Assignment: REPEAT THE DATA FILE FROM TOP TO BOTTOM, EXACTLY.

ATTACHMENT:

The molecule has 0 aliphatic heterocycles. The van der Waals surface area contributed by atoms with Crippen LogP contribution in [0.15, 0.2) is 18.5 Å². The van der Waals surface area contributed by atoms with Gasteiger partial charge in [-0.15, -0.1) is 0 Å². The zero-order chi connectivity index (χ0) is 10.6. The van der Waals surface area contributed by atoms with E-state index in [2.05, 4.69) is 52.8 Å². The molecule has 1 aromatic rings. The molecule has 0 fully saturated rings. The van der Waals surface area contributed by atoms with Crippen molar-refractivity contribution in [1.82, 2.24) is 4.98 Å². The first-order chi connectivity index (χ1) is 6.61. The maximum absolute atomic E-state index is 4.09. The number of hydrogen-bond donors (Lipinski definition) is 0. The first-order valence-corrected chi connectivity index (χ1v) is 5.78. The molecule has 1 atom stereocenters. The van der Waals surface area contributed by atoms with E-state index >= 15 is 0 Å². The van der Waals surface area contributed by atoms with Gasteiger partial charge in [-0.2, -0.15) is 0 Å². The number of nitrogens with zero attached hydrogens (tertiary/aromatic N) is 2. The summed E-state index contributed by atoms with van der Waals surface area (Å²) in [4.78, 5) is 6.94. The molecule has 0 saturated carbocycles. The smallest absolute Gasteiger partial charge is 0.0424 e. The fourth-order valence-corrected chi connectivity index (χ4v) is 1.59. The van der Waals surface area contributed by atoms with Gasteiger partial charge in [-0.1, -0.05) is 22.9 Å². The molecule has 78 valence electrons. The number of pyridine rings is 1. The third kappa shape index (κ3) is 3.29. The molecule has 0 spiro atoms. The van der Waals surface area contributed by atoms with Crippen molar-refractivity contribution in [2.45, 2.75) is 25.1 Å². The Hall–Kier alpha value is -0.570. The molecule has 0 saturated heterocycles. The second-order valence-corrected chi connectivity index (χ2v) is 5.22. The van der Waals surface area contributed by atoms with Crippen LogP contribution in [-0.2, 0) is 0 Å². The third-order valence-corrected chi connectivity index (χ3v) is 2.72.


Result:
The molecule has 0 aliphatic heterocycles. The van der Waals surface area contributed by atoms with Crippen LogP contribution in [0.15, 0.2) is 18.5 Å². The van der Waals surface area contributed by atoms with Gasteiger partial charge in [-0.15, -0.1) is 0 Å². The zero-order chi connectivity index (χ0) is 10.6. The van der Waals surface area contributed by atoms with E-state index in [2.05, 4.69) is 52.8 Å². The molecule has 1 aromatic rings. The molecule has 0 fully saturated rings. The van der Waals surface area contributed by atoms with Crippen molar-refractivity contribution in [1.82, 2.24) is 4.98 Å². The first-order chi connectivity index (χ1) is 6.61. The maximum absolute atomic E-state index is 4.09. The number of hydrogen-bond donors (Lipinski definition) is 0. The first-order valence-corrected chi connectivity index (χ1v) is 5.78. The molecule has 1 atom stereocenters. The van der Waals surface area contributed by atoms with E-state index >= 15 is 0 Å². The van der Waals surface area contributed by atoms with Gasteiger partial charge in [-0.2, -0.15) is 0 Å². The number of nitrogens with zero attached hydrogens (tertiary/aromatic N) is 2. The summed E-state index contributed by atoms with van der Waals surface area (Å²) in [4.78, 5) is 6.94. The molecule has 0 saturated carbocycles. The smallest absolute Gasteiger partial charge is 0.0424 e. The fourth-order valence-corrected chi connectivity index (χ4v) is 1.59. The van der Waals surface area contributed by atoms with Gasteiger partial charge in [-0.1, -0.05) is 22.9 Å². The molecule has 78 valence electrons. The number of pyridine rings is 1. The third kappa shape index (κ3) is 3.29. The molecule has 0 spiro atoms. The van der Waals surface area contributed by atoms with Crippen molar-refractivity contribution in [2.45, 2.75) is 25.1 Å². The Hall–Kier alpha value is -0.570. The molecule has 0 saturated heterocycles. The second-order valence-corrected chi connectivity index (χ2v) is 5.22. The van der Waals surface area contributed by atoms with Crippen LogP contribution in [-0.2, 0) is 0 Å². The third-order valence-corrected chi connectivity index (χ3v) is 2.72.